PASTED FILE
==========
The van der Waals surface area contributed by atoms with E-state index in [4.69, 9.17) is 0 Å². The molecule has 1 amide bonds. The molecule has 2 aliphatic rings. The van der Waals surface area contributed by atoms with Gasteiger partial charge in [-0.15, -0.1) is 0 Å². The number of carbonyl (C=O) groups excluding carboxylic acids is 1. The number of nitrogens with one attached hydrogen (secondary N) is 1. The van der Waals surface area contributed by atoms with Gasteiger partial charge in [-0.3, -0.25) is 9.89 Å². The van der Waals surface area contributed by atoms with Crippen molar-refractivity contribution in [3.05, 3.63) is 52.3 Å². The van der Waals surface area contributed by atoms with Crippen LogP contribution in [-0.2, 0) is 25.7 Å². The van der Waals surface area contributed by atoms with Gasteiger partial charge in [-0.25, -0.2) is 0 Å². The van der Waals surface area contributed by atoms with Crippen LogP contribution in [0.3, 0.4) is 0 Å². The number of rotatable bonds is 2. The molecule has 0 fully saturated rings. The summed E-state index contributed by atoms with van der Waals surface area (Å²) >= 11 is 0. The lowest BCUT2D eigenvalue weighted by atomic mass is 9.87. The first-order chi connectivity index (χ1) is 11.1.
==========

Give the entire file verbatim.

The van der Waals surface area contributed by atoms with E-state index in [4.69, 9.17) is 0 Å². The molecule has 1 amide bonds. The molecule has 2 aliphatic rings. The van der Waals surface area contributed by atoms with Gasteiger partial charge in [-0.15, -0.1) is 0 Å². The number of carbonyl (C=O) groups excluding carboxylic acids is 1. The number of nitrogens with one attached hydrogen (secondary N) is 1. The van der Waals surface area contributed by atoms with Gasteiger partial charge in [-0.3, -0.25) is 9.89 Å². The van der Waals surface area contributed by atoms with Crippen molar-refractivity contribution in [3.05, 3.63) is 52.3 Å². The van der Waals surface area contributed by atoms with Crippen LogP contribution in [-0.2, 0) is 25.7 Å². The van der Waals surface area contributed by atoms with Gasteiger partial charge in [-0.25, -0.2) is 0 Å². The van der Waals surface area contributed by atoms with Crippen LogP contribution in [0.3, 0.4) is 0 Å². The number of rotatable bonds is 2. The molecule has 0 fully saturated rings. The summed E-state index contributed by atoms with van der Waals surface area (Å²) >= 11 is 0. The lowest BCUT2D eigenvalue weighted by atomic mass is 9.87. The first-order chi connectivity index (χ1) is 11.1.